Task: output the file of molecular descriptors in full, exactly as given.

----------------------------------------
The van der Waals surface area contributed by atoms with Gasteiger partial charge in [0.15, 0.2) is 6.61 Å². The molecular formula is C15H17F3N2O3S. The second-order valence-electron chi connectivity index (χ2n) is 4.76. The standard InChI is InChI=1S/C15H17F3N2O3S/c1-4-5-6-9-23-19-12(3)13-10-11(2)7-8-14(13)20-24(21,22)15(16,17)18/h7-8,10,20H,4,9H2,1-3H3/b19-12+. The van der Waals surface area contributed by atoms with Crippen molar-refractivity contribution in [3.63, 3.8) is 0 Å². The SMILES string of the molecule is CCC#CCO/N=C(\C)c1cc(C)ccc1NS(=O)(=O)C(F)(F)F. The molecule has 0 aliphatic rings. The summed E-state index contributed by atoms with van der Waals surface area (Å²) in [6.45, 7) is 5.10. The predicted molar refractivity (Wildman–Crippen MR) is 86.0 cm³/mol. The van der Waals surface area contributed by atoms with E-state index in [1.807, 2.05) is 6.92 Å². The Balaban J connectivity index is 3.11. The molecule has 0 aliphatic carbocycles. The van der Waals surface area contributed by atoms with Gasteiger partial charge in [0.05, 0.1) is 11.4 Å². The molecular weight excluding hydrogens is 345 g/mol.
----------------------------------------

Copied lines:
The van der Waals surface area contributed by atoms with Gasteiger partial charge in [0.15, 0.2) is 6.61 Å². The molecular formula is C15H17F3N2O3S. The second-order valence-electron chi connectivity index (χ2n) is 4.76. The standard InChI is InChI=1S/C15H17F3N2O3S/c1-4-5-6-9-23-19-12(3)13-10-11(2)7-8-14(13)20-24(21,22)15(16,17)18/h7-8,10,20H,4,9H2,1-3H3/b19-12+. The van der Waals surface area contributed by atoms with Crippen molar-refractivity contribution in [3.63, 3.8) is 0 Å². The SMILES string of the molecule is CCC#CCO/N=C(\C)c1cc(C)ccc1NS(=O)(=O)C(F)(F)F. The molecule has 0 aliphatic rings. The summed E-state index contributed by atoms with van der Waals surface area (Å²) in [6.45, 7) is 5.10. The predicted molar refractivity (Wildman–Crippen MR) is 86.0 cm³/mol. The van der Waals surface area contributed by atoms with E-state index in [1.807, 2.05) is 6.92 Å². The Balaban J connectivity index is 3.11. The molecule has 0 aliphatic carbocycles. The van der Waals surface area contributed by atoms with Gasteiger partial charge in [0.05, 0.1) is 11.4 Å². The molecular weight excluding hydrogens is 345 g/mol.